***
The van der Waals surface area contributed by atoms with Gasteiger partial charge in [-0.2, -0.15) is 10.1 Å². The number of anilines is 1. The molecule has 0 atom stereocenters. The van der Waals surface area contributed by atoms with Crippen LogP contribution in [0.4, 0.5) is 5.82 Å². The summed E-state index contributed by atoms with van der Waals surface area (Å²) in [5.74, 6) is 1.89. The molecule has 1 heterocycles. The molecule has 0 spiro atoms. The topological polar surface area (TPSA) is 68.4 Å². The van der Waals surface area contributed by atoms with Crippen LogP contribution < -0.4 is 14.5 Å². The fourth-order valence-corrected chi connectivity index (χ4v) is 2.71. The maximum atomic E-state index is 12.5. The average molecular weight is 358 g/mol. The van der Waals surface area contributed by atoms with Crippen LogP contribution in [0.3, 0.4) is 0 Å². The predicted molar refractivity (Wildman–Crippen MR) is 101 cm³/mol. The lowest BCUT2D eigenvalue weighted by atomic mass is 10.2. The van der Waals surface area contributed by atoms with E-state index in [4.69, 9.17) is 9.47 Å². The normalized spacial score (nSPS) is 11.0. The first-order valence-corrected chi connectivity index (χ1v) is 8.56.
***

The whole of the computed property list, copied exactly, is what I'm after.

The van der Waals surface area contributed by atoms with Gasteiger partial charge in [-0.2, -0.15) is 10.1 Å². The number of anilines is 1. The molecule has 0 atom stereocenters. The van der Waals surface area contributed by atoms with Crippen LogP contribution in [0.4, 0.5) is 5.82 Å². The summed E-state index contributed by atoms with van der Waals surface area (Å²) in [5.74, 6) is 1.89. The molecule has 1 heterocycles. The molecule has 0 spiro atoms. The topological polar surface area (TPSA) is 68.4 Å². The van der Waals surface area contributed by atoms with Crippen LogP contribution < -0.4 is 14.5 Å². The fourth-order valence-corrected chi connectivity index (χ4v) is 2.71. The maximum atomic E-state index is 12.5. The average molecular weight is 358 g/mol. The van der Waals surface area contributed by atoms with Crippen LogP contribution in [0.3, 0.4) is 0 Å². The predicted molar refractivity (Wildman–Crippen MR) is 101 cm³/mol. The lowest BCUT2D eigenvalue weighted by atomic mass is 10.2. The van der Waals surface area contributed by atoms with E-state index in [4.69, 9.17) is 9.47 Å². The normalized spacial score (nSPS) is 11.0. The first-order valence-corrected chi connectivity index (χ1v) is 8.56.